Mary Theresa Ledóchowska
Bl. Mary Theresa Ledóchowska, S.S.P.C.
|Missionary, religious, foundress|
|Born||29 April 1863|
Loosdorf, Lower Austria,
|Died||6 July 1922|
Rome, Kingdom of Italy
|Venerated in||Roman Catholic Church|
(Missionary Sisters of St. Peter Claver)
|Beatified||19 October 1975, Vatican City, by Pope Paul VI|
|Major shrine||Motherhouse of the Missionary Sisters of St. Peter Claver|
Mary Theresa Ledóchowska, S.S.P.C. (Polish: Maria Teresa Ledóchowska) (29 April 1863 – 6 July 1922), was a Polish Roman Catholic Religious Sister and missionary, who founded the Missionary Sisters of St. Peter Claver, dedicated to service in Africa. She has been beatified by the Catholic Church.
Mary Theresa was the eldest of seven children. Members of the Polish nobility, she and her siblings - including Wlodimir Ledóchowski, Superior General of the Society of Jesus, St. Ursula Ledóchowska and Ignacy Kazimierz Ledóchowski - were born in Loosdorf on the Lower Austrian estate of their parents, Count Antoni Halka-Ledóchowski and his wife, Countess Josephine Salis-Zizers.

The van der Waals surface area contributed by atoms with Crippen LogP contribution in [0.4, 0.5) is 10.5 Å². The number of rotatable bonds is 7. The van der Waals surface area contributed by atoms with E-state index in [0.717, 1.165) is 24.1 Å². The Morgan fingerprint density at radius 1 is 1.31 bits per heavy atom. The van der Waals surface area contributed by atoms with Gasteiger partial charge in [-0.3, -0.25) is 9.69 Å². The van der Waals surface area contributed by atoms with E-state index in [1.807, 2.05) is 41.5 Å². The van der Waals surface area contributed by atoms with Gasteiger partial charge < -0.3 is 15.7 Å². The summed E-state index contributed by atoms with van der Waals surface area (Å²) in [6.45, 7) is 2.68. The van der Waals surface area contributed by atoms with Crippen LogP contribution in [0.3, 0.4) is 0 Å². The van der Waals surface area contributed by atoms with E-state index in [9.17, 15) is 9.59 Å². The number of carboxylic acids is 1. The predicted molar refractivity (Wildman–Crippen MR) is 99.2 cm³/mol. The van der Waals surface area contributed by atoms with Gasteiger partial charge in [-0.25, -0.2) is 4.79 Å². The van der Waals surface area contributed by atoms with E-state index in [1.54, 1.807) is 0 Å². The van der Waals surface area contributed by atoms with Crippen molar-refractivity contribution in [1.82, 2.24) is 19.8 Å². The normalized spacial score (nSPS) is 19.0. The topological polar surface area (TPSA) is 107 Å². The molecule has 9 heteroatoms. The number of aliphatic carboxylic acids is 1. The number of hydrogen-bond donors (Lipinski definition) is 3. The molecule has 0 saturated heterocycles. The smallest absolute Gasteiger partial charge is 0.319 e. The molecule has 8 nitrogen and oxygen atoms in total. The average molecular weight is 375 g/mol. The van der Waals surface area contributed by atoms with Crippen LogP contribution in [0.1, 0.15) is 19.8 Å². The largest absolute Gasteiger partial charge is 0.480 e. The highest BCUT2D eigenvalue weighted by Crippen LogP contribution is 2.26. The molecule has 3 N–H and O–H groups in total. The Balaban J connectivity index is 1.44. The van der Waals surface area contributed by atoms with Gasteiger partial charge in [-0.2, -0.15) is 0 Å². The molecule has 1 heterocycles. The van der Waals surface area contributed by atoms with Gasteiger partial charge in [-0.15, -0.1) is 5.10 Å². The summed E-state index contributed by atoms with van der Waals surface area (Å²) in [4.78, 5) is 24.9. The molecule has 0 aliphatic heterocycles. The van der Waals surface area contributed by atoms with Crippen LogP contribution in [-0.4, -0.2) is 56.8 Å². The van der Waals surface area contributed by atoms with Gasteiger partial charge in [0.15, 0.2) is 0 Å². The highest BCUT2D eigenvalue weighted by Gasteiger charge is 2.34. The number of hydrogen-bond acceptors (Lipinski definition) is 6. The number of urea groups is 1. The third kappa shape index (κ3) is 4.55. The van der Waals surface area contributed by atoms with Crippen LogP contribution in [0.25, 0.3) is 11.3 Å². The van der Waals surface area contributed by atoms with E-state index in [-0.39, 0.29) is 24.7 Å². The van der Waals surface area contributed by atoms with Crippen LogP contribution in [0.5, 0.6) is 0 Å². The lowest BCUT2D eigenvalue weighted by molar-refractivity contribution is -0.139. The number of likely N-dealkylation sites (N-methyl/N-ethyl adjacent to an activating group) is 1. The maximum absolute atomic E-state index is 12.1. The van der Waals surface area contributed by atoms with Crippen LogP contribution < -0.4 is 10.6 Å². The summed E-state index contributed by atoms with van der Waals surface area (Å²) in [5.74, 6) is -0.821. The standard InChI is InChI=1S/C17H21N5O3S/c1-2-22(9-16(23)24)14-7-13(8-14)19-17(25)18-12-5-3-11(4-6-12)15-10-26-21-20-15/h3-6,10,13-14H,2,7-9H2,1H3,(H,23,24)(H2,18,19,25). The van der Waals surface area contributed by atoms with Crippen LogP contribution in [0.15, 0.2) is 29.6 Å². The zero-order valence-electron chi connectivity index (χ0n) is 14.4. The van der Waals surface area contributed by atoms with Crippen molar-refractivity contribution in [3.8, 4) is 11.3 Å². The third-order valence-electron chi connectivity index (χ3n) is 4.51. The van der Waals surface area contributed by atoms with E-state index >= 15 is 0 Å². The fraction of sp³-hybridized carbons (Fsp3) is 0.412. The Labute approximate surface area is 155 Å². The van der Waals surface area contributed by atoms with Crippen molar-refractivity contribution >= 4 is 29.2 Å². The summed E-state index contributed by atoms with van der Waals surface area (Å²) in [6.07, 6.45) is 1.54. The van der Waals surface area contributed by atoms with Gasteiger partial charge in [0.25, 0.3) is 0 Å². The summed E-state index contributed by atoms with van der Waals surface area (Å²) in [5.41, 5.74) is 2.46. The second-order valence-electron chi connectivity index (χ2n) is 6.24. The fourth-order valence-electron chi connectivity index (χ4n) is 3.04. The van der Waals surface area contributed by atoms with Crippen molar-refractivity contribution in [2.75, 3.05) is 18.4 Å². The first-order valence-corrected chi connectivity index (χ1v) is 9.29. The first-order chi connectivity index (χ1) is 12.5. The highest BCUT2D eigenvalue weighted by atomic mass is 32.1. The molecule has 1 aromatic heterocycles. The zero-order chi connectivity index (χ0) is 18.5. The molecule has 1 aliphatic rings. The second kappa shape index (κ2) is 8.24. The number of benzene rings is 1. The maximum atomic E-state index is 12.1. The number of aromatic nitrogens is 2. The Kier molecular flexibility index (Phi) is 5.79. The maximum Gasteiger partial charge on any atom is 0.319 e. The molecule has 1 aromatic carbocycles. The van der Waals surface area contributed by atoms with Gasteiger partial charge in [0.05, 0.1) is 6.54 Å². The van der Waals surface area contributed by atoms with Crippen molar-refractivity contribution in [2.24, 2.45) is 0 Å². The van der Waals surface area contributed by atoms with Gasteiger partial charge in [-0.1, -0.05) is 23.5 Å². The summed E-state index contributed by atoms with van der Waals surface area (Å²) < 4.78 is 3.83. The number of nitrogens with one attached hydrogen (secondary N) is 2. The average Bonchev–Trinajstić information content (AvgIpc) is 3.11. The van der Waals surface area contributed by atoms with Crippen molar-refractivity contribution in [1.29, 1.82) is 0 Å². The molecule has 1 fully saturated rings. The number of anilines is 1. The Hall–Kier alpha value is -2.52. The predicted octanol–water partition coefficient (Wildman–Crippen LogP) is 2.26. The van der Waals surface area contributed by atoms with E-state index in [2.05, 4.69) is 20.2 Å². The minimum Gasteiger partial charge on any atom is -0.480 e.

As a young girl, Ledóchowska exhibited a great love of the arts and displayed talent as a writer. She loved society life and would dress in her finest attire to attend the balls which were part of the family's social life. She was educated by the Sisters of Loreto, though, and in her school life also displayed a devotion to the Catholic faith which was instilled in her by the Sisters and her family. This social life continued until both she and father contracted smallpox in 1885. She was nursed back to health, but her father succumbed to the disease. After his death, their uncle, Cardinal Mieczysław Halka Ledóchowski, took charge of their care.